Sunday, July 24, 2005

Shoot to kill?

The media today is full of coverage of how the police shot dead an innocent man on Friday. At such times it is easy to bash the police. But one needs to imagine a reversal of the situation. The police followed leads derived from the bomb sites and found this man's address. A man comes out on a summer day wearing a winter coat. They follow him and when they confront him he bolts for the tube, jumping the barriers and hurtling towards the platform. Had he indeed been a suicide bomber, and given both recent events and the man's behavior the police clearly had strong grounds for believing that, then the consequences could have been catastrophic.

Armed police officers frequently have to make very difficult decisions in the heat of the moment. This incident is not like confronting someone they believe is carrying a gun. It is like confronting someone they believe does not care about their own life and who will not back down if confronted, but instead is more likely to detonate. The police have to act quickly to protect us. Sometimes they get it wrong and an innocent dies. But if they get it wrong and fail to stop a suicide bomber then the consequences escalate.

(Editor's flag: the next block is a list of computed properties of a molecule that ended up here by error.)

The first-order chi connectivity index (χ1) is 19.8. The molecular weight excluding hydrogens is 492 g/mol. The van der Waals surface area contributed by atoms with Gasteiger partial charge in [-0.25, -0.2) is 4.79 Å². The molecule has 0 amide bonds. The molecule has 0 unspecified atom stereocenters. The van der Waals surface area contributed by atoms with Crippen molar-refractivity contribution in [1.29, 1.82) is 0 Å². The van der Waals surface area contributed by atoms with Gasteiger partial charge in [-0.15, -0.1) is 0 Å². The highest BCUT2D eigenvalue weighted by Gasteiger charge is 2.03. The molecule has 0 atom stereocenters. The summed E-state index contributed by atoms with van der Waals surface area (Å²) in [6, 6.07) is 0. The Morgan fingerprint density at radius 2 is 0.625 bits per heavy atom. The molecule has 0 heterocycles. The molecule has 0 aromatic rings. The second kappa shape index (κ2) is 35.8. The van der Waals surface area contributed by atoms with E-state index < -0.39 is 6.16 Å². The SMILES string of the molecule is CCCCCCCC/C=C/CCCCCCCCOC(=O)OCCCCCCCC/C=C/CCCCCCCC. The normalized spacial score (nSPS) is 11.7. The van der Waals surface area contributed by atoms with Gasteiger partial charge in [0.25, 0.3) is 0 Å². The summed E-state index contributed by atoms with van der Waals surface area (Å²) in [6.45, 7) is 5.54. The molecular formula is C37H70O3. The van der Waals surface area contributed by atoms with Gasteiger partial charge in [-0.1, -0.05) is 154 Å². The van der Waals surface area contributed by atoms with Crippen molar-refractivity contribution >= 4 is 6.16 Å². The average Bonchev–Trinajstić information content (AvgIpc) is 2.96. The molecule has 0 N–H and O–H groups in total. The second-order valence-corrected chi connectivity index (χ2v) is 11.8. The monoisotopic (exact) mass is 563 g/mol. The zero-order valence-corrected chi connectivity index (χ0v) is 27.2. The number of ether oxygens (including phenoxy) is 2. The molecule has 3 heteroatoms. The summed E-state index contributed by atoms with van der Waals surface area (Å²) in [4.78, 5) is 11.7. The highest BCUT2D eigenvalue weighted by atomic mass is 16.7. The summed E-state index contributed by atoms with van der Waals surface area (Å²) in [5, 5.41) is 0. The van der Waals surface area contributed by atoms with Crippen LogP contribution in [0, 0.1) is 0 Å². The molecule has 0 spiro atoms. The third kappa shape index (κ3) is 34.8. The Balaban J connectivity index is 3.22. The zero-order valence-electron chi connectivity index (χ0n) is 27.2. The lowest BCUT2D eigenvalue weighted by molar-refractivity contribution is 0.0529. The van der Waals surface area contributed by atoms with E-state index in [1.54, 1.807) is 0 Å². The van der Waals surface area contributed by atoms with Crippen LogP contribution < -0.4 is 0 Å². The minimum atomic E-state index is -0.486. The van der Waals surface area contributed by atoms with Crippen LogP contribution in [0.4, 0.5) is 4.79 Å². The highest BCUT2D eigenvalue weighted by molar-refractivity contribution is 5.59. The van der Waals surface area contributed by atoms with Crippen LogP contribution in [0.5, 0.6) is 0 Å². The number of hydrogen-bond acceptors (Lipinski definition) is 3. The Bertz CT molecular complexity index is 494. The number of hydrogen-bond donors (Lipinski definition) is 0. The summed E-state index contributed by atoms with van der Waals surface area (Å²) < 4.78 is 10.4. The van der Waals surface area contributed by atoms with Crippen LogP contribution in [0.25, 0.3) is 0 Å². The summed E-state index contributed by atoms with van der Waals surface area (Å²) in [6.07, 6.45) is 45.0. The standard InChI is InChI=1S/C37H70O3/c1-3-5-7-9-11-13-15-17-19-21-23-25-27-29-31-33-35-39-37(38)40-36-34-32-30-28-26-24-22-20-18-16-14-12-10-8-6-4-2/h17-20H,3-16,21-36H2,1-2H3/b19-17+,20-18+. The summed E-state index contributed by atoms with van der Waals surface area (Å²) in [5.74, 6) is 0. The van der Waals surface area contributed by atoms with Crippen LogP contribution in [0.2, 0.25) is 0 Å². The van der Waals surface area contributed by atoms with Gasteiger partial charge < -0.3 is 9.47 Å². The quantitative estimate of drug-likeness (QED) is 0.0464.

Many are already calling for a re-evaluation of police tactics. But some are being rash and demanding an end to a shoot to kill policy. I would like to know how one is supposed to stop a potential suicide bomber when confronted with one. Tackling the grievances that generate such monsters is all well and true but that is not a viable alternative solution at the apparent intended point of detonation.

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